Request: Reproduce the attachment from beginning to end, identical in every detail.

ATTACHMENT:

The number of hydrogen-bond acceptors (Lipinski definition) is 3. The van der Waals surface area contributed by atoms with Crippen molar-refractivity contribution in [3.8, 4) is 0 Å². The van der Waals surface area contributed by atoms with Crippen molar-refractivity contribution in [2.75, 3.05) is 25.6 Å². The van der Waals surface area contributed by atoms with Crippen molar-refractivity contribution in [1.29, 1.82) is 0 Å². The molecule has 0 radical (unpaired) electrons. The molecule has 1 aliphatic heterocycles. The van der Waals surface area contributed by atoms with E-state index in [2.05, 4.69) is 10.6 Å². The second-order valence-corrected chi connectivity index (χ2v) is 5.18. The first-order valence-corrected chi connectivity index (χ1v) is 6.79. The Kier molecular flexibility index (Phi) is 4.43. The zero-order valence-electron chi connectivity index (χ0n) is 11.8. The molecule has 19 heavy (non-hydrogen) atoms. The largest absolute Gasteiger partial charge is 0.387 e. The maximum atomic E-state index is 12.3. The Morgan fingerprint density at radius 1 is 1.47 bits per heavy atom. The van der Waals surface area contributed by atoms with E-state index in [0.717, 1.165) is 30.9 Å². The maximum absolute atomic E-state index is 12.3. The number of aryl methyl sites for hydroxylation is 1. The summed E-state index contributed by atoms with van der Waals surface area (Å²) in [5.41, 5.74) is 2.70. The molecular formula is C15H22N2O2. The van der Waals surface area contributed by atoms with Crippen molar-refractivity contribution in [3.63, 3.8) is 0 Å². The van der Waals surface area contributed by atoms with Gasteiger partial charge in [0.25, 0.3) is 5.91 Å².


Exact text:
The number of hydrogen-bond acceptors (Lipinski definition) is 3. The van der Waals surface area contributed by atoms with Crippen molar-refractivity contribution in [3.8, 4) is 0 Å². The van der Waals surface area contributed by atoms with Crippen molar-refractivity contribution in [2.75, 3.05) is 25.6 Å². The van der Waals surface area contributed by atoms with Crippen molar-refractivity contribution in [1.29, 1.82) is 0 Å². The molecule has 0 radical (unpaired) electrons. The molecule has 1 aliphatic heterocycles. The van der Waals surface area contributed by atoms with E-state index in [2.05, 4.69) is 10.6 Å². The second-order valence-corrected chi connectivity index (χ2v) is 5.18. The first-order valence-corrected chi connectivity index (χ1v) is 6.79. The Kier molecular flexibility index (Phi) is 4.43. The zero-order valence-electron chi connectivity index (χ0n) is 11.8. The molecule has 19 heavy (non-hydrogen) atoms. The largest absolute Gasteiger partial charge is 0.387 e. The maximum atomic E-state index is 12.3. The Morgan fingerprint density at radius 1 is 1.47 bits per heavy atom. The van der Waals surface area contributed by atoms with E-state index in [0.717, 1.165) is 30.9 Å². The maximum absolute atomic E-state index is 12.3. The number of aryl methyl sites for hydroxylation is 1. The summed E-state index contributed by atoms with van der Waals surface area (Å²) in [5.41, 5.74) is 2.70. The molecular formula is C15H22N2O2. The van der Waals surface area contributed by atoms with Crippen molar-refractivity contribution in [3.63, 3.8) is 0 Å². The van der Waals surface area contributed by atoms with Gasteiger partial charge in [0.25, 0.3) is 5.91 Å².